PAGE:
A further delay in the evaluation of the pipeline, which already has lasted more than five years, is necessary because of a Nebraska state court decision in February that invalidated part of the project’s route, the
Shortly after the court ruling, administration officials had said the Nebraska case would not have an impact on their deliberations. But in the new statement, the State Department said federal agencies could not evaluate the pipeline's impact until the "uncertainty created by the ongoing litigation" is resolved.
That could take awhile. Nebraska officials have appealed the case to the state Supreme Court but have said they do not expect a ruling until late this year at the earliest.
In the meantime, the latest delay could get President Obama off a politically difficult hook in an election year.
Administration officials have differed on both the substance and the politics of a decision on Keystone, which would carry oil from the tar sands deposits underneath Canada's western prairies to refineries in Texas and Oklahoma.
Opponents say the project would worsen global warming by opening up the tar sands to development. Supporters say it would reduce U.S. dependence on oil from the Middle East, Africa and other unstable parts of the world and that Canada will develop the tar sands whether the U.S. approves a pipeline or not.
Obama has said he would approve the project only if it could be proven not to worsen emissions of greenhouse gases that lead to global warming. His approval is needed because the pipeline crosses an international border.
Politically, Obama’s advisors have disagreed about the impact on a difficult election season in which Democrats face a strong prospect of losing control of the
Some advisors believe that a decision to kill the pipeline could boost enthusiasm among Democratic activists, which has been lagging. Others argue that since most of the key Senate races are taking place in red states, such as Louisiana, Alaska and Arkansas, a decision against the project could hurt Democratic prospects.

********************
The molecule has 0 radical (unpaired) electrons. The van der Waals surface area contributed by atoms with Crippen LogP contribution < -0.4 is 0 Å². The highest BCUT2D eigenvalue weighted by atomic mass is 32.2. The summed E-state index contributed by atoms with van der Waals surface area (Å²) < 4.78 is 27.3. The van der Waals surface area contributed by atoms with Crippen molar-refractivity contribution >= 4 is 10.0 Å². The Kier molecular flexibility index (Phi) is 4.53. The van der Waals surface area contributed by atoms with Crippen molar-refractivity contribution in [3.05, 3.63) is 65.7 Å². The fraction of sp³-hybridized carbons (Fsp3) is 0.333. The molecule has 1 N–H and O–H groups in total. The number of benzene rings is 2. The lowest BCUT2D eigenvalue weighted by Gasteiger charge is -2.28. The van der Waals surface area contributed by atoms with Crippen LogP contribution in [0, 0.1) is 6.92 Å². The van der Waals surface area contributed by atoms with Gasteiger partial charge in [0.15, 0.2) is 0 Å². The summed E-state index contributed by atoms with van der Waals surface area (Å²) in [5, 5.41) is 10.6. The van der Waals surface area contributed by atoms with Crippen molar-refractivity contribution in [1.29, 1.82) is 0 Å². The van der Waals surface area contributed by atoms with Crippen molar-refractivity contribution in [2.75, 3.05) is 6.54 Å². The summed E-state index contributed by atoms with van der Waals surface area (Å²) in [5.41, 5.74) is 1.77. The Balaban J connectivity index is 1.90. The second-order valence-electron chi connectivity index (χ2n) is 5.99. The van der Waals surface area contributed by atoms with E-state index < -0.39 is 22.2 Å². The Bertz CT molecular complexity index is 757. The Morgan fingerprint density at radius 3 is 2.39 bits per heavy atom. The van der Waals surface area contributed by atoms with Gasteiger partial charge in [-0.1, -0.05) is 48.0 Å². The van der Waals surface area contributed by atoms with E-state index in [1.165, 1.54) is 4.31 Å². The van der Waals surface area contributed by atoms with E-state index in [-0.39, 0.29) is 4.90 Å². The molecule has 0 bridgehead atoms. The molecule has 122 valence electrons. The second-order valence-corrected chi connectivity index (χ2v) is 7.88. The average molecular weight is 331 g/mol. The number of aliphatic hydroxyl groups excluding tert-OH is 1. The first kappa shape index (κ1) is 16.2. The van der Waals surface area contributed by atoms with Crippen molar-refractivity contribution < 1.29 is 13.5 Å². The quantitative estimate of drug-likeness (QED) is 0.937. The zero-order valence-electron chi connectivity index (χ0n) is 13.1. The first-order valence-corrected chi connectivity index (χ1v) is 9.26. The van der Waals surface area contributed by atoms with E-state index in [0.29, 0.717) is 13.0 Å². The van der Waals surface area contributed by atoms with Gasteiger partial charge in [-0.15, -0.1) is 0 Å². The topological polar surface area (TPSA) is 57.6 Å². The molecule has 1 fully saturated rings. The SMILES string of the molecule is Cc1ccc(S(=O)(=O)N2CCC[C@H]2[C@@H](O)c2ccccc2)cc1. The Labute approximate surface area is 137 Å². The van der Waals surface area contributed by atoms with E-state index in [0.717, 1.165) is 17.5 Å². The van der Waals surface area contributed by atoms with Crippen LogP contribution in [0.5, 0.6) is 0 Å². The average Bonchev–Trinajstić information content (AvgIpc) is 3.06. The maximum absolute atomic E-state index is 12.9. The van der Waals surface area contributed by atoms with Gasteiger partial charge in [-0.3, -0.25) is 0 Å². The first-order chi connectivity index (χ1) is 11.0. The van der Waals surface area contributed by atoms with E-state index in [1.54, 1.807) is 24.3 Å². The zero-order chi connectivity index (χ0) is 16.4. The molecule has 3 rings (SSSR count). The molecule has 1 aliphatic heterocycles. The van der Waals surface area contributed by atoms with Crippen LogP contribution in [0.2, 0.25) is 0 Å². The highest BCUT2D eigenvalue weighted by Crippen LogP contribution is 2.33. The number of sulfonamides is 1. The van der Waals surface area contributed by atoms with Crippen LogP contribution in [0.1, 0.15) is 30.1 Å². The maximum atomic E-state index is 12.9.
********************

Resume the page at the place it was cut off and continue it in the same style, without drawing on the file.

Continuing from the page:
Those political calculations were on display as lawmakers and others reacted to the administration's decision.
"Today's decision by the administration amounts to nothing short of an indefinite delay of the Keystone pipeline," she said, warning that it sends "a signal that the small minority who oppose the pipeline can tie up the process in court forever."
Another conservative Democrat,
"It hurts all of us when no decisions are made," she said in a statement.
Republicans and the oil industry quickly denounced the decision.
“At a time of high unemployment in the Obama economy, it’s a shame,” said Senate Republican leader
“It’s a sad day for America’s workers when politics trumps job-creating policy at the White House,”
Russ Girling, chief executive of
Environmental groups were thrilled. The League of Conservation Voters hailed the delay as "great news" that "makes us even more confident that the harmful Keystone XL tar sands pipeline will ultimately be rejected."